Microsoft unveils Windows 8 tablet effort with Samsung prototype



  • Reply 201 of 208
    gatorguygatorguy Posts: 23,508member
    9to5Mac has a video side-by-side of an iPad w/iOS5 and MS slate with Windows8 . Interesting to say the least.
  • Reply 202 of 208
    addaboxaddabox Posts: 12,665member
    Originally Posted by backtomac View Post

    I didn't see it that way. In fact I think they went out of their way to say that is NOT how they want apps developed.

    Certainly they have no control over the quality of apps that 3 rd party developers write but I'd say they are encouraging them to do things the Metro way.

    With MS developing an app store, which AFAIK will be only way to get Metro apps, it'll be interesting how hard of a stance they take on apps that are not written the way they recommend.

    Absolutely, I think that MS is saying that they want quality apps that use Metro conventions and they've provided templates to move that along.

    However, they are also making a point of saying how easy it is to convert your legacy Windows apps, and those are two contradictory stances-- I would say a contradiction baked right into Microsoft's strategy of bolting Metro to Windows.

    I mean, naturally you want the highest quality apps possible on your platform, it's just that you can't be super serious about that while also celebrating the fact that that huge back-catalog of mostly mediocre to terrible apps are just a checkbox or two away from joining the party,
  • Reply 203 of 208
    Originally Posted by addabox View Post

    However, they are also making a point of saying how easy it is to convert your legacy Windows apps, and those are two contradictory stances-- I would say a contradiction baked right into Microsoft's strategy of bolting Metro to Windows.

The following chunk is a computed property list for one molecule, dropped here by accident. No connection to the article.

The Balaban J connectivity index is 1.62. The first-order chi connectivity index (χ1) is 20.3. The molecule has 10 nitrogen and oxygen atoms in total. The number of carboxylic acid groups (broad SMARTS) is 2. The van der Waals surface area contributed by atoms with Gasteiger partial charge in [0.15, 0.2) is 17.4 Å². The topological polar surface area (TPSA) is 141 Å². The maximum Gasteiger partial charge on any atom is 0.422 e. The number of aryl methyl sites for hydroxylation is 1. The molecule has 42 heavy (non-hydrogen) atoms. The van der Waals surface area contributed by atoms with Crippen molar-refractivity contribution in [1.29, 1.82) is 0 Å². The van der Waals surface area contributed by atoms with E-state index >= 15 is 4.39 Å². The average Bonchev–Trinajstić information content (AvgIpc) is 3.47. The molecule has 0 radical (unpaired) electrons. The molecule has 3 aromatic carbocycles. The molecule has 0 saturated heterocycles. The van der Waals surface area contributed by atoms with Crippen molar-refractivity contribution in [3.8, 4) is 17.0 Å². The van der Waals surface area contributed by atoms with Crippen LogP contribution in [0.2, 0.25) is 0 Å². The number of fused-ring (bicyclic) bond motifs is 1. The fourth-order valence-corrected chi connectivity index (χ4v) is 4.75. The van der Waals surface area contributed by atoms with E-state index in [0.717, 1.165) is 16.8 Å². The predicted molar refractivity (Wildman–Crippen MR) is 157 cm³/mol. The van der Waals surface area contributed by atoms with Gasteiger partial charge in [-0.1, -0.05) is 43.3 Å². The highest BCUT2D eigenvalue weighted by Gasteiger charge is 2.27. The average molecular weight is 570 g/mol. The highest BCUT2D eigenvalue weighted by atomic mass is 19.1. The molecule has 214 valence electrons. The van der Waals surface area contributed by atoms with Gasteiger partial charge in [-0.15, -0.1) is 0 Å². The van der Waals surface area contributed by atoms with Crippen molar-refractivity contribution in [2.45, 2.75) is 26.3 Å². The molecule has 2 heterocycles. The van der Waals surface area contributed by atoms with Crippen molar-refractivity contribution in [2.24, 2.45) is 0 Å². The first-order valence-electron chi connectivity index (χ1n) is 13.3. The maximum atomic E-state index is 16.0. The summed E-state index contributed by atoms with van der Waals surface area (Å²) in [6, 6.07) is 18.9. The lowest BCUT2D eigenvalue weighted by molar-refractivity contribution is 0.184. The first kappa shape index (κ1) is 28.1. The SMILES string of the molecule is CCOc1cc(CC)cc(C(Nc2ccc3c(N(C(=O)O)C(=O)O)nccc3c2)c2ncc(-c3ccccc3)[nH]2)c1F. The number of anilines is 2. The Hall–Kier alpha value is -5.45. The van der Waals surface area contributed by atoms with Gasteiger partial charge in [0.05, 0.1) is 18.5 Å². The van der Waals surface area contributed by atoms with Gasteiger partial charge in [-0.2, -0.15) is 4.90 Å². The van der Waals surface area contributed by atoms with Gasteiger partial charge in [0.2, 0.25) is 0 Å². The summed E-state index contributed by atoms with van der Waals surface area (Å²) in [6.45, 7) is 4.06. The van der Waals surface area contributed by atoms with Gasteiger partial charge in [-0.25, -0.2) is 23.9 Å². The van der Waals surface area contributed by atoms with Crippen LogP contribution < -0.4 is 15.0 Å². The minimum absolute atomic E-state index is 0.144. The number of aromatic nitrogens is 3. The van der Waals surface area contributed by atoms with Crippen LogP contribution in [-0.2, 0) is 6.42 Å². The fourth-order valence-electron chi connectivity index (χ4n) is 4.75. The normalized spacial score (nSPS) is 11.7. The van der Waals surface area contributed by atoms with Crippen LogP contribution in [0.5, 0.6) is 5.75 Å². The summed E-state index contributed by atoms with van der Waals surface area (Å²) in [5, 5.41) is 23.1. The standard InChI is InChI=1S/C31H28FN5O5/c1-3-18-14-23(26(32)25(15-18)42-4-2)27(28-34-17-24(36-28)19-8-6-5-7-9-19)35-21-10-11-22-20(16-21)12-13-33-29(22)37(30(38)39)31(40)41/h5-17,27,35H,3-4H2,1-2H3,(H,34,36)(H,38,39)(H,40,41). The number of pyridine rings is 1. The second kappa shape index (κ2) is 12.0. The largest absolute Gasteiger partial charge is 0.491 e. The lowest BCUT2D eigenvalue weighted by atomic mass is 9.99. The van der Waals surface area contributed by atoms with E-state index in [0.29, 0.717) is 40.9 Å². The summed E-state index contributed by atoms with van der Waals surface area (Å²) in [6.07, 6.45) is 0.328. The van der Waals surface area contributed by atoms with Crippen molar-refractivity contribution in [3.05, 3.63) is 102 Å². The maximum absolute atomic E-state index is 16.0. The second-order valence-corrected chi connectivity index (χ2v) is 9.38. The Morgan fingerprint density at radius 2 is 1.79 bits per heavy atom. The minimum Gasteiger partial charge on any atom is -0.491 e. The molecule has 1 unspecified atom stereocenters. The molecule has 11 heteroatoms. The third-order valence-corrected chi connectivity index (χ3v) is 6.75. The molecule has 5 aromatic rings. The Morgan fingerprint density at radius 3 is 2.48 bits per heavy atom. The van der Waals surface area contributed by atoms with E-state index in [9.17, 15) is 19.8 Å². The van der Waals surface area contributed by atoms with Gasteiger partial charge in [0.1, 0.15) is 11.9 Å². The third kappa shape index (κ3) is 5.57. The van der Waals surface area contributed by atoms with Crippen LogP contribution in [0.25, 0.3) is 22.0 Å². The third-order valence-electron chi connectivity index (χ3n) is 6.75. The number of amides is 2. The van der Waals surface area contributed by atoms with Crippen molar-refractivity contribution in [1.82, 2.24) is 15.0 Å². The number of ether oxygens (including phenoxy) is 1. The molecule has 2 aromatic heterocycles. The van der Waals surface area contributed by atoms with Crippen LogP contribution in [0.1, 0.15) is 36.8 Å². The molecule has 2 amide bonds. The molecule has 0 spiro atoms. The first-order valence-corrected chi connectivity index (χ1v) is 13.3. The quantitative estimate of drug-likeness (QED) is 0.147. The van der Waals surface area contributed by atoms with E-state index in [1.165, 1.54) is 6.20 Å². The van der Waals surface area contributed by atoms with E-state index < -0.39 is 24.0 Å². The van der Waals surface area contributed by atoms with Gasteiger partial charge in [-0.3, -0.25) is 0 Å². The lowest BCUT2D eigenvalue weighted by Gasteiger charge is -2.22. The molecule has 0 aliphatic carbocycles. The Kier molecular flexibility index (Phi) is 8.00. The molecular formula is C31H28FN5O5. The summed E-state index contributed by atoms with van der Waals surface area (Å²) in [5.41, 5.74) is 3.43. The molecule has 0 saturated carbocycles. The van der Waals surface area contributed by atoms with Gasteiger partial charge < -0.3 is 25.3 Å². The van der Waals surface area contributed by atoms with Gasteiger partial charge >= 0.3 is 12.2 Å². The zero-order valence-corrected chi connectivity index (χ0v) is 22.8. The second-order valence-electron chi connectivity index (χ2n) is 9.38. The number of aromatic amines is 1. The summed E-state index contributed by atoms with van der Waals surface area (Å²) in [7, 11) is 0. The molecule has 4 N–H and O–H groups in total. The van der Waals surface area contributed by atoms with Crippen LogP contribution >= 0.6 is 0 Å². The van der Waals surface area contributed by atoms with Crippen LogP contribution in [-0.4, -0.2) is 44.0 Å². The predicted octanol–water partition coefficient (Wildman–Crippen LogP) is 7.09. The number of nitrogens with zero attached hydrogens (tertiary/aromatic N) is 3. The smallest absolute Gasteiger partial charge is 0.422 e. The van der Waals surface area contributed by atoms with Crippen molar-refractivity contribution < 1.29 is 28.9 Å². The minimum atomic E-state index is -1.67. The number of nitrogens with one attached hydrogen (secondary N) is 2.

Where did they say that and how is that done? I missed that.
  • Reply 204 of 208
    Originally Posted by addabox View Post

    I don't think you're reading what I'm saying. It's not lines of code, it's design. The UI is everything for a touch app; it's vastly more important than reusing code from a business logic layer.

    iOS has different api's than iOS because that's how they want it, they want a distinction. You don't hear Apple bragging about how easy it is to bump your OS X app over to iOS because it's not easy. Sure, you can reuse code, but rethinking a desktop app for touch is hard work.

    MS has basically hung out a welcome sign: your half-assed ports welcome. Else why brag about the few lines of code? They're saying it's really easy, trivial really, to get your Windows desktop app ready for Metro. And I'm saying that merely functioning is the least of it, and by doing that you're inviting trouble.

    I can't see where an app store is going to magically make all the apps great. The iPad has great apps because it's hugely popular and a lot of people are developing specifically for that platform, because Apple has enforced some discipline around how apps work, interact and look, and because Apple has led by example.

    You can claim that Metro will suddenly have Windows like numbers and so be hugely popular as well, but that just means you have a lot of Windows developers being encouraged to move their apps over as quickly as possible. Which means a great many not very great apps. Just like always in Windows land, I guess.

    And even though I expect there will be some great looking, well functioning apps for Metro to come, I suspect they'll largely be things like Twitter clients and other feed centric stuff, since that seems to be where MS thinks the strength of the environment lies (given all the examples so far). Who's going to write Garageband for Metro? Omnigraffle? Keynote? Does Metro even work with those kind of apps? I ask, because all they've shown are phone level stuff-- weather feeds, media lists, contacts and the like. I'm having a hard time wrapping my head around how this design language lends itself to a productivity app-- but then again it seems like Microsoft's answer to that is that's what Windows is for.

    Ok I see what you mean. Rest assured though when you launch a new project in visual studio there's different base templates for standard Metro designs. MSDN also had a tun of videos about the metro design principles, the page you download the preview on has a document about how apps should look and there will be standard controls for the different design elements. Compared to what Apple produced for iOS I would say there on a par with the amount of guidance given if not higher (Apple might just not make its dev videos availiable to the public, but I've always thought there seems a weird lack of them).